Monday, November 16, 2009


Gaels March On! 2009

In a brilliant display of offensive football, the Queen’s Gaels outlasted the University of Western Ontario Mustangs 43-39 to win the Yates Cup last Saturday.

The Yates Cup is the oldest football trophy in the history of the sport. The Gaels will keep possession of the trophy this year, relieving the Mustangs of the burden. It rested in London for the past two years.

Dr. Henry Brydges Yates first presented the Cup in 1893, as a McGill medical graduate. He later served as a lieutenant-colonel in the Canadian Army Medical Corps during the First World War. While overseas, he fell ill with bronchitis, and died in Europe in 1915.

In the victory presentation, it was announced that it has been thirty-one years since Queen’s had won the trophy. That year, 1978, the Gaels went on to win the National Championship and the Vanier Cup by defeating the University of British Columbia Thunderbirds at Varsity Stadium 16-11.

Belleville’ Jimmy Allin was ecstatic after the game. “I can’t even begin to describe the feeling,” he told me. He acknowledged that Western quarterback Michael Faulds had played a great game. “We will savour this win tonight, but we will be back to work tomorrow.” The Gaels will host the Laval Rouge et Or in the Mitchell Bowl next Saturday, for the right to play in the Vanier Cup on November 28.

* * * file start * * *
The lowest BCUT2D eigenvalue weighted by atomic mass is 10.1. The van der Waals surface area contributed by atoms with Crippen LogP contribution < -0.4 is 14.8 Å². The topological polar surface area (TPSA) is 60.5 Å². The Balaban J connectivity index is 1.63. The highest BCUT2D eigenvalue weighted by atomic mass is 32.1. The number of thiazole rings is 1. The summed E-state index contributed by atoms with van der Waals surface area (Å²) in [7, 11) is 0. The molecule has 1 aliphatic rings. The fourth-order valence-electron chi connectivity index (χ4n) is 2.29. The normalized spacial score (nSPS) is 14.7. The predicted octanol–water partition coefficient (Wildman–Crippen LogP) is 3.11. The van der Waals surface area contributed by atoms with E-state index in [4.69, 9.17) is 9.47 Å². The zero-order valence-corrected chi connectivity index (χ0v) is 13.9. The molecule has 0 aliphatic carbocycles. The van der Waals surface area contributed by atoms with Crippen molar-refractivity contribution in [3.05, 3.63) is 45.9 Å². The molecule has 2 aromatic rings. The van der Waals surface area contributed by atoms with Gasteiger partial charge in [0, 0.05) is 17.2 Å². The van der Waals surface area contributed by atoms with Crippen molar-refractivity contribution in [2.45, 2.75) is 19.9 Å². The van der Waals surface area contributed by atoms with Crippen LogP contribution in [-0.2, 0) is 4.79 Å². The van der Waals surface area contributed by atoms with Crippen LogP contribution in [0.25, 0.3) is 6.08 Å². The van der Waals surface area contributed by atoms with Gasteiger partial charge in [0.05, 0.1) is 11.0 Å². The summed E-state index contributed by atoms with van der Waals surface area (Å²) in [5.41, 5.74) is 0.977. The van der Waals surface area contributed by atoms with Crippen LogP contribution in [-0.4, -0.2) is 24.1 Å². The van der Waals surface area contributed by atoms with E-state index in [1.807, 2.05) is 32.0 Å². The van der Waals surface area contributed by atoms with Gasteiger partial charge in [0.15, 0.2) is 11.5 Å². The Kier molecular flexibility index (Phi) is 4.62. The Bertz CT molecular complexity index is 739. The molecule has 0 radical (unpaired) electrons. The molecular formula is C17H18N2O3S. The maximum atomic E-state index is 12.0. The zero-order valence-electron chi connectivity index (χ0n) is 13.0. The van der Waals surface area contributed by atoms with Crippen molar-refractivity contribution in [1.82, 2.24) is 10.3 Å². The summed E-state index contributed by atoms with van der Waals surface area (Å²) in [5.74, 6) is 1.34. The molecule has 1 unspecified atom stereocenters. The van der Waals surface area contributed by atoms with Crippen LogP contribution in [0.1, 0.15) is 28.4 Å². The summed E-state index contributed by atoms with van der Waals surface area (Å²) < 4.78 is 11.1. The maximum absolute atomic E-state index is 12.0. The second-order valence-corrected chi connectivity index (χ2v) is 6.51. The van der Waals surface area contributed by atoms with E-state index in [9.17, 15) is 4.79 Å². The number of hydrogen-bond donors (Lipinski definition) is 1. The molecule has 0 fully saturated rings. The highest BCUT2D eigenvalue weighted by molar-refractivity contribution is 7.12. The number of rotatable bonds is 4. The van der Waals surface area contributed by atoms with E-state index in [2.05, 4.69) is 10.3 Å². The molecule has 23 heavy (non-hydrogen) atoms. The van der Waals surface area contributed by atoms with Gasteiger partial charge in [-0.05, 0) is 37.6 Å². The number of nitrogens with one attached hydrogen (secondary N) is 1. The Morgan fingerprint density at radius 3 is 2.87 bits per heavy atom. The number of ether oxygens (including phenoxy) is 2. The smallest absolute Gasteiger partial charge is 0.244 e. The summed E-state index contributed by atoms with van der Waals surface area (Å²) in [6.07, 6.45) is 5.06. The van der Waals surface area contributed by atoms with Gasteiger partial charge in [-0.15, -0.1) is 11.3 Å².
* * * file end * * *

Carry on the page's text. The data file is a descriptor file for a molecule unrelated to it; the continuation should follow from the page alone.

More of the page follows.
Somewhat disappointed, Allin elaborated: “I don’t think we played well defensively. The offense was great.” Smiling, he added, “Maybe we can pay them back for their efforts next week”. Allin is also the premier kick returner on the team, and was well contained by a swarming group of Mustangs on every return. He was chosen as a First Team OUA All star this year as a defensive cornerback.

Under a slight drizzle in the first half, Queen’s quarterback Danny Brannagan moved the offense well, completing important passes when necessary. The teams combined for an incredible 1 209 yards of offense in the game. Brannagan threw for 515 yards, Faulds for 509 yards. Faulds was the MVP for the league this year, while Brannagan copped the honour in the Yates Cup game.

The Queen’s victory was somewhat disappointing for Stangs’ coach Greg Marshall. He went into the game with an eighteen game winning streak in OUA playoffs this decade.

The Gaels had lost three post season games in a row. Coach Pat Sheahan spoke to Sun Media after the game: “This year was resolve right from the beginning. It was going to be Yates Cup or bust. (The Players) would not have looked at this season as a success if we didn’t win the Yates Cup.”

After the game, Brannagan spoke to me about the contribution of the home town crowd, announced at 7 253. “They were unbelievable. At the end of the game, they were so loud that they forced Western to take an offside penalty on their last drive. It made a difference”.

Injured during the last drive, Michael Faulds limped on to the field for the last Western play of the game. His desperation pass fell just short of receiver Zach Bull on the Queen’s three yard line with less than a minute left on the clock.

Game. Set. Match.

The stands will be packed for the game next Saturday. Queen’s will have the benefit of the “Thirteenth Man”. They will need it. Laval has a potent offense, and will be trying to hang on to the Vanier Cup for the third consecutive year.

Bonne chance, tout le monde!

James Hurst

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